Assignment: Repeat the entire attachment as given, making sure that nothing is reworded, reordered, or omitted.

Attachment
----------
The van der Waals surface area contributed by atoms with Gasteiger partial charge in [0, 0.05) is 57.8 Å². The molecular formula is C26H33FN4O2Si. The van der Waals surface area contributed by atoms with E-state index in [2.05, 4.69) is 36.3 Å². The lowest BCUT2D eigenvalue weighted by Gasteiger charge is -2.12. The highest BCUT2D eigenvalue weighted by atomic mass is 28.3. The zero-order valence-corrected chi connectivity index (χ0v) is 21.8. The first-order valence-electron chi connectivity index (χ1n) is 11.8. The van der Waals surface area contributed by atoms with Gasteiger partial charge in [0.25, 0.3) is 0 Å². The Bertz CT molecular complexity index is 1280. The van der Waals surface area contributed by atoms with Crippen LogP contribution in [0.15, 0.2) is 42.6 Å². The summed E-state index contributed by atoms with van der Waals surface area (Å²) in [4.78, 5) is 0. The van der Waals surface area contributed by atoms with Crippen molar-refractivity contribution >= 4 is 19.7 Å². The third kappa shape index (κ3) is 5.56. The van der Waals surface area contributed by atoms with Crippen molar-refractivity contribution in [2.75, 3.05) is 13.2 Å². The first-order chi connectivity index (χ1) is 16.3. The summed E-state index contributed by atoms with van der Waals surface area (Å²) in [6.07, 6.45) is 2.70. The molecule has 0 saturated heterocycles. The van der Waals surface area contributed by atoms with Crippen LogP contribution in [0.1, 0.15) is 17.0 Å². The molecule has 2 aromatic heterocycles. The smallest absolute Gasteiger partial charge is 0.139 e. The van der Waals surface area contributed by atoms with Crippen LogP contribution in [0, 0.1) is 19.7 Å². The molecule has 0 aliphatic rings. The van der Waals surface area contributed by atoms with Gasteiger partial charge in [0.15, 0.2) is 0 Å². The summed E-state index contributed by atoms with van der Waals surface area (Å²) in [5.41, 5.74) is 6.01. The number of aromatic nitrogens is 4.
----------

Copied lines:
The van der Waals surface area contributed by atoms with Gasteiger partial charge in [0, 0.05) is 57.8 Å². The molecular formula is C26H33FN4O2Si. The van der Waals surface area contributed by atoms with E-state index in [2.05, 4.69) is 36.3 Å². The lowest BCUT2D eigenvalue weighted by Gasteiger charge is -2.12. The highest BCUT2D eigenvalue weighted by atomic mass is 28.3. The zero-order valence-corrected chi connectivity index (χ0v) is 21.8. The first-order valence-electron chi connectivity index (χ1n) is 11.8. The van der Waals surface area contributed by atoms with Gasteiger partial charge in [0.25, 0.3) is 0 Å². The Bertz CT molecular complexity index is 1280. The van der Waals surface area contributed by atoms with Crippen LogP contribution in [0.15, 0.2) is 42.6 Å². The summed E-state index contributed by atoms with van der Waals surface area (Å²) in [4.78, 5) is 0. The van der Waals surface area contributed by atoms with Crippen molar-refractivity contribution >= 4 is 19.7 Å². The third kappa shape index (κ3) is 5.56. The van der Waals surface area contributed by atoms with Crippen molar-refractivity contribution in [2.75, 3.05) is 13.2 Å². The first-order chi connectivity index (χ1) is 16.3. The summed E-state index contributed by atoms with van der Waals surface area (Å²) in [6.07, 6.45) is 2.70. The molecule has 0 saturated heterocycles. The van der Waals surface area contributed by atoms with Crippen LogP contribution in [0.1, 0.15) is 17.0 Å². The molecule has 2 aromatic heterocycles. The smallest absolute Gasteiger partial charge is 0.139 e. The van der Waals surface area contributed by atoms with Crippen LogP contribution in [0, 0.1) is 19.7 Å². The molecule has 0 aliphatic rings. The van der Waals surface area contributed by atoms with Gasteiger partial charge in [0.15, 0.2) is 0 Å². The summed E-state index contributed by atoms with van der Waals surface area (Å²) in [5.41, 5.74) is 6.01. The number of aromatic nitrogens is 4.